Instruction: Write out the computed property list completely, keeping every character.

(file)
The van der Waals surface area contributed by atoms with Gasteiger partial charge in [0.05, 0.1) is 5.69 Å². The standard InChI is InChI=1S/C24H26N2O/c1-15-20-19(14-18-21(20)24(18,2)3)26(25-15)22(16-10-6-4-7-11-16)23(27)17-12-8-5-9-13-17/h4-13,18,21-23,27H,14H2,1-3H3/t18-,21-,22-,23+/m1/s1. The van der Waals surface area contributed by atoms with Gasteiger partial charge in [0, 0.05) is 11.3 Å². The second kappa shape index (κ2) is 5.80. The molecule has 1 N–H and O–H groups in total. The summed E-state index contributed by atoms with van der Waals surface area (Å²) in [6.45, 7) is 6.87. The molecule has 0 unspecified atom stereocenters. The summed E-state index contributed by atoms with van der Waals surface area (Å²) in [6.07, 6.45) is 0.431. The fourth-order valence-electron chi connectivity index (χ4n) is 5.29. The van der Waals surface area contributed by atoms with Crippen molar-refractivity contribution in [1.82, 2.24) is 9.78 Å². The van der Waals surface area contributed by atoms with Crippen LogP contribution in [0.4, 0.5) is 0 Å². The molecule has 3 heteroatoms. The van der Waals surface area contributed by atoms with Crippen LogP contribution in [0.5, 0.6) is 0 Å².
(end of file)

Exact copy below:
The van der Waals surface area contributed by atoms with Gasteiger partial charge in [0.05, 0.1) is 5.69 Å². The standard InChI is InChI=1S/C24H26N2O/c1-15-20-19(14-18-21(20)24(18,2)3)26(25-15)22(16-10-6-4-7-11-16)23(27)17-12-8-5-9-13-17/h4-13,18,21-23,27H,14H2,1-3H3/t18-,21-,22-,23+/m1/s1. The van der Waals surface area contributed by atoms with Gasteiger partial charge in [0, 0.05) is 11.3 Å². The second kappa shape index (κ2) is 5.80. The molecule has 1 N–H and O–H groups in total. The summed E-state index contributed by atoms with van der Waals surface area (Å²) in [6.45, 7) is 6.87. The molecule has 0 unspecified atom stereocenters. The summed E-state index contributed by atoms with van der Waals surface area (Å²) in [6.07, 6.45) is 0.431. The fourth-order valence-electron chi connectivity index (χ4n) is 5.29. The van der Waals surface area contributed by atoms with Crippen molar-refractivity contribution in [1.82, 2.24) is 9.78 Å². The van der Waals surface area contributed by atoms with Crippen LogP contribution in [0.4, 0.5) is 0 Å². The molecule has 3 heteroatoms. The van der Waals surface area contributed by atoms with Crippen LogP contribution in [0.5, 0.6) is 0 Å².